As the eclipse had humankind swept up in frenzy earlier this month, these rescued chimpanzees at a Georgia sanctuary in the path of totality were less than impressed.
“They thought it was bedtime,” said Project Chimps executive director Ali Crumpacker. “They definitely seemed confused.”
Crumpacker told InsideEdiition.com that her team had anticipated the chimps would react to the sky suddenly becoming dark but “we thought we’d get more reactions.”
While caregivers didn’t prepare the chimpanzees for the eclipse, she explained that they made sure the animals had access to their favorite spots, in case they became spooked.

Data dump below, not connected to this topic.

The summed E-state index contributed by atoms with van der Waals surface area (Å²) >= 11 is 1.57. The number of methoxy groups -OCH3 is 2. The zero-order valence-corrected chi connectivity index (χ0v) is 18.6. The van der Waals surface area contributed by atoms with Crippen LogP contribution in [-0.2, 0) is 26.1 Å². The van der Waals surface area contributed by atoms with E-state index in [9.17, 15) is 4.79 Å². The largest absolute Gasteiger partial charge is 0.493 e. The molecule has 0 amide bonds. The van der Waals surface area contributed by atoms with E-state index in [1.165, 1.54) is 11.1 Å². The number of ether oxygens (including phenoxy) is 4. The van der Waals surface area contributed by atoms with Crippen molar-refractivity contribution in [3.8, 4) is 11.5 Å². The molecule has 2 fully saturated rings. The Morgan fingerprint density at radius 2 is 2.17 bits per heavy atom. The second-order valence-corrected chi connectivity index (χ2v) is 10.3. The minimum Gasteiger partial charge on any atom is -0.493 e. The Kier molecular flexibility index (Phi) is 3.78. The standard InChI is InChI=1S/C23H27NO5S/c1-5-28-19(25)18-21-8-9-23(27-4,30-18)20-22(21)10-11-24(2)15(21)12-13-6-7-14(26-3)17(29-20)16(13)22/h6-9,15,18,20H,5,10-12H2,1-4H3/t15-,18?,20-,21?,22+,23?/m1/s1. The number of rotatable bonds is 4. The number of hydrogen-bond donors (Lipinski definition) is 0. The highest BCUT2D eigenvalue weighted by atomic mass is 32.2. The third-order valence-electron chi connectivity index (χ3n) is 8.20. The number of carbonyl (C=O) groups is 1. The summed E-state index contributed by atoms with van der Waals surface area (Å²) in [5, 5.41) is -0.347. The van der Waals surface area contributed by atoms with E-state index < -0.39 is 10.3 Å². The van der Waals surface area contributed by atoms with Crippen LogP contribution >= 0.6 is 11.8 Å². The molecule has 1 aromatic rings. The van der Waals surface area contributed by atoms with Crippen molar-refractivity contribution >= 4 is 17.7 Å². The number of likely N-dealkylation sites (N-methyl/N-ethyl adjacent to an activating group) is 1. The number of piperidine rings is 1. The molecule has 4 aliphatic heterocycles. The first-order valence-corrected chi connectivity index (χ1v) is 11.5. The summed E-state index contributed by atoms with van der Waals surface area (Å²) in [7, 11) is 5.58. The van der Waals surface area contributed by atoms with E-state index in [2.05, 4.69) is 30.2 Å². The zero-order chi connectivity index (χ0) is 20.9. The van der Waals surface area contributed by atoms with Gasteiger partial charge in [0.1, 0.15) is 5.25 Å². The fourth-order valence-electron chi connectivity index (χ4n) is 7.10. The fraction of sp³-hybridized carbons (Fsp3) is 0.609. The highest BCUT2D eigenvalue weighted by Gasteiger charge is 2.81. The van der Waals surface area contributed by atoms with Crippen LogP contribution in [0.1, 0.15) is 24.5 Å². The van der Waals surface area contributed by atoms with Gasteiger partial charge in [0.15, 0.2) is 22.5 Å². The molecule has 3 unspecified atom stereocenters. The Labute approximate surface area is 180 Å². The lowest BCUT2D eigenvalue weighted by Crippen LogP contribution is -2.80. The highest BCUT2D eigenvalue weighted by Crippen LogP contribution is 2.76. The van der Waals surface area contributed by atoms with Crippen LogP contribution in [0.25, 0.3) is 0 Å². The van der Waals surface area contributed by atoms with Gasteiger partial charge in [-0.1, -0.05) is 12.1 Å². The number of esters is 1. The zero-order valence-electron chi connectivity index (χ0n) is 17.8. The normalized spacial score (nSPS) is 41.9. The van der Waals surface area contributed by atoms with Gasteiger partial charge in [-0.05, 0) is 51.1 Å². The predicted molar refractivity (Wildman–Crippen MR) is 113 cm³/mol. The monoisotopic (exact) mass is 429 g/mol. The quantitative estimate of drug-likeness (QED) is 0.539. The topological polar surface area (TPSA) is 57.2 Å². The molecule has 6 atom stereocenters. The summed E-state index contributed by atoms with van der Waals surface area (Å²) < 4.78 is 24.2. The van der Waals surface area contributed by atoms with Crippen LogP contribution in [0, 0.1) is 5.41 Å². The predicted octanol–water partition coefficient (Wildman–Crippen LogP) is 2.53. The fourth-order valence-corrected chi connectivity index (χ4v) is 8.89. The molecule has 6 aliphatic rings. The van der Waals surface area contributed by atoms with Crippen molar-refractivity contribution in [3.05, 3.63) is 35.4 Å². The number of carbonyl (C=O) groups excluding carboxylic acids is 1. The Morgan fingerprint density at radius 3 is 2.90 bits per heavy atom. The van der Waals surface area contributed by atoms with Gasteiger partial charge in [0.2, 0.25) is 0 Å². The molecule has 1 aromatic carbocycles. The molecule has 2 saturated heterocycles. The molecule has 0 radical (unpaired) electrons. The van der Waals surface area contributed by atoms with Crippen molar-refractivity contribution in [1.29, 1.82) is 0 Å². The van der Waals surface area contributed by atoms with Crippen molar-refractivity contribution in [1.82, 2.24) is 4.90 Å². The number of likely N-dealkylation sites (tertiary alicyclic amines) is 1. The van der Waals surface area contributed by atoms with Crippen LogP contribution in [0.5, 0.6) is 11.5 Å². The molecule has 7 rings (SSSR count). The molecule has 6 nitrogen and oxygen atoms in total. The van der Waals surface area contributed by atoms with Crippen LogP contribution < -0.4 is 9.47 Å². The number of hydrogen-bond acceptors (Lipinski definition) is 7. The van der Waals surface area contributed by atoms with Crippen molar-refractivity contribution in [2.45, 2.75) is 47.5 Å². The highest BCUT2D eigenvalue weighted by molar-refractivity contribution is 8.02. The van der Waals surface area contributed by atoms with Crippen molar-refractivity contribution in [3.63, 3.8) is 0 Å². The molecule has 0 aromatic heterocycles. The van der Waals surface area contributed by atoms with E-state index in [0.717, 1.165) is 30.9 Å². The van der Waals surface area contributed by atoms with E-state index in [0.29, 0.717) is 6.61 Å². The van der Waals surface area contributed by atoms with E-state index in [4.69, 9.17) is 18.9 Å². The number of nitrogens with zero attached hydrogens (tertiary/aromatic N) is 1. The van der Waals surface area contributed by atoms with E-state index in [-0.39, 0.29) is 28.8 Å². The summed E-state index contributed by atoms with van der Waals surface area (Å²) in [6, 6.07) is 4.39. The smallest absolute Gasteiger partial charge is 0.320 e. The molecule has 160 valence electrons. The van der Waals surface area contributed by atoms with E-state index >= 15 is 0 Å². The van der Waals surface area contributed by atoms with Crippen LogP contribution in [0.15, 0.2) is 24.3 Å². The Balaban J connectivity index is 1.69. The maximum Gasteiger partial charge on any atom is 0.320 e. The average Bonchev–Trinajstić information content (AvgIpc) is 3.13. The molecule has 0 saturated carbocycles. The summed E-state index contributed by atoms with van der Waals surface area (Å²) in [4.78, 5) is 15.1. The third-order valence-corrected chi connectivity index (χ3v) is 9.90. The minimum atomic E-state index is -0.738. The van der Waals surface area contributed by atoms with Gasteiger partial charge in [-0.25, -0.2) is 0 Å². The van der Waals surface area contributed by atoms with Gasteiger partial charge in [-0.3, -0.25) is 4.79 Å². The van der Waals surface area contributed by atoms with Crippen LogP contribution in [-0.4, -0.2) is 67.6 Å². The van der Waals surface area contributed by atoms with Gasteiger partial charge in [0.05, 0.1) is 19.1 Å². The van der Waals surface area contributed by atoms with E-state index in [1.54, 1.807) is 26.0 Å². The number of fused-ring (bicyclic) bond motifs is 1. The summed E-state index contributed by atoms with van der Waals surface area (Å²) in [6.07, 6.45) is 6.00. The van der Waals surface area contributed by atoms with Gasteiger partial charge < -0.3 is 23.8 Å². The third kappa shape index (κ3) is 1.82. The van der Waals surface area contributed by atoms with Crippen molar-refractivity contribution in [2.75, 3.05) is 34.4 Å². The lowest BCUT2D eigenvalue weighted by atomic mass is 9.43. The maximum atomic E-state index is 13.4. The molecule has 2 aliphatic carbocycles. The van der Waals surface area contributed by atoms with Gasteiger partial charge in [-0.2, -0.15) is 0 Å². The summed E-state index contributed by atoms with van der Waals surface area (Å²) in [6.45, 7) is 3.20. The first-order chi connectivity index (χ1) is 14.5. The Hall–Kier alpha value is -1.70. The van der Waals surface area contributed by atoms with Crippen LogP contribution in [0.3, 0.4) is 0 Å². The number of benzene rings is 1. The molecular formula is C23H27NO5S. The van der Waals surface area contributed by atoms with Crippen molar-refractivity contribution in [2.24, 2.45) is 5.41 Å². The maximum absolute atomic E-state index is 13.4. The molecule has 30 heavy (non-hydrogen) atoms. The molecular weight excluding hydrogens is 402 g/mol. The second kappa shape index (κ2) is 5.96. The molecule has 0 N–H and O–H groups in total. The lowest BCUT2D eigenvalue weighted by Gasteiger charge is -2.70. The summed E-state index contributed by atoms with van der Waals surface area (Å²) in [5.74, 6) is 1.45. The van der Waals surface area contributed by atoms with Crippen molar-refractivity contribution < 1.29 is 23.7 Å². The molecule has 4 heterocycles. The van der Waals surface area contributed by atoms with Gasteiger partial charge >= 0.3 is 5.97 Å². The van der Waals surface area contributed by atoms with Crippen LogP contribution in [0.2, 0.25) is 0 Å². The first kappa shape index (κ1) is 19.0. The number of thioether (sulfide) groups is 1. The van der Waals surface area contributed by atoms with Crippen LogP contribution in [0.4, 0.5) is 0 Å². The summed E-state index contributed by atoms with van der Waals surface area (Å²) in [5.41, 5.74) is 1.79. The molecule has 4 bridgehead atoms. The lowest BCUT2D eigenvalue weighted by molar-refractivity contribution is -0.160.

As the sun went into eclipse, some of the apes could be heard calling, or pant-hooting.
“It’s used in a lot of different contexts,” Crumpacker said, explaining the vocalization was a largely positive reaction.
After heading indoors during totality, all 22 apes returned outside and continued with their daily activities when they sky went back to normal.
“We hypothesized that they might be scared because they didn’t know why their sun was going away,” she said. “What they did wasn’t surprising. We just thought there’d be a little more animation.”